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Let $P$ be a point on an elliptic curve over $\mathbb{R}$. Give a geometric condition that is equivalent to P being a point of order (a) $2$ , (b) $3 $ , (c) $ 4$ .

Could someone explain this to me in dummy terms? :) I have a test next week and the lecturer hinted a question similar to this may come up. Thanking you in advance!

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Given two points P and Q, how do I find their sum P+Q geometrically? Remember that "P is a point of order 2" means "P+P = 0", so if that's true, what geometric restriction does that place on P? –  Billy Mar 21 '13 at 22:16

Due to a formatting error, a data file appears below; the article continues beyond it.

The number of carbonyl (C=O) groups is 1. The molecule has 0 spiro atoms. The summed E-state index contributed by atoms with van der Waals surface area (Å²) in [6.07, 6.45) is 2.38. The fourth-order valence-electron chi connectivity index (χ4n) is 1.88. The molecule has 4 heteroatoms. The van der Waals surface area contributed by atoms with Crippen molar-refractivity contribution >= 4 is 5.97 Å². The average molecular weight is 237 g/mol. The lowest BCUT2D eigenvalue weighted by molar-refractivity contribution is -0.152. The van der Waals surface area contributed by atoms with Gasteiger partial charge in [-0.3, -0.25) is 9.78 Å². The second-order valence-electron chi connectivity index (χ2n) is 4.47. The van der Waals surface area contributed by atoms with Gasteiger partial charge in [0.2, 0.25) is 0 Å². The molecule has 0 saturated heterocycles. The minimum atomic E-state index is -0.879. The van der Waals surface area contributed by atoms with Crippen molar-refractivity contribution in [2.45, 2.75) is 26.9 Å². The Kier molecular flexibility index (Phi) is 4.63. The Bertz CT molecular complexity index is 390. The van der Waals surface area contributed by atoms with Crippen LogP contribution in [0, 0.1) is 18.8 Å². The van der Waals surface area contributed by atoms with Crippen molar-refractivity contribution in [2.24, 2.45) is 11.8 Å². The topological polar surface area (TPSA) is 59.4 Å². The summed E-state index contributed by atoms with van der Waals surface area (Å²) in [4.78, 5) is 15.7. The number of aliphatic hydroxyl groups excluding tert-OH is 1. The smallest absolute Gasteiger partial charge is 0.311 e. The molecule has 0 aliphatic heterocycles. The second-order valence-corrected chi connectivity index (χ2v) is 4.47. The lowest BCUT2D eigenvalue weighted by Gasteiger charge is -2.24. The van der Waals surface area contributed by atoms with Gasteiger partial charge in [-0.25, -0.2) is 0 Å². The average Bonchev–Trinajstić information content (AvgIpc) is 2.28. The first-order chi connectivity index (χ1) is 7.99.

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This may help. Let $E/\mathbb{Q}$ be an elliptic curve with points $P$, $Q$, and $R$, such that $P$ is of order $2$, $Q$ is of order $3$, and $R$ is of order $4$. Now:

  • Plot $P$, and try to find $2P$ geometrically (i.e., show graphically that $2P=\mathcal{O}$).
  • Plot $Q$, find $2Q$ geometrically, plot it, and then try to find $3Q$ (and try to understand why $3Q=\mathcal{O}$).
  • Plot $R$, find $2R$, $3R$, and try to find $4R$ geometrically.

To get you started, here is such a curve $E: y^2 = x^3 - 157707x + 78888006$, with $$P=(-549,0),\quad Q=(27,8640),\quad \text{and} \quad R=(315,-7776).$$ If you use Sage, then you can plot $E$ like this:

E=EllipticCurve([- 157707, 78888006]);

plot(E);

Understanding the geometry behind points of order $2$ and $3$ may be easier in $E:y^2=x^3+1$, where $S=(2,3)$ has order $6$.

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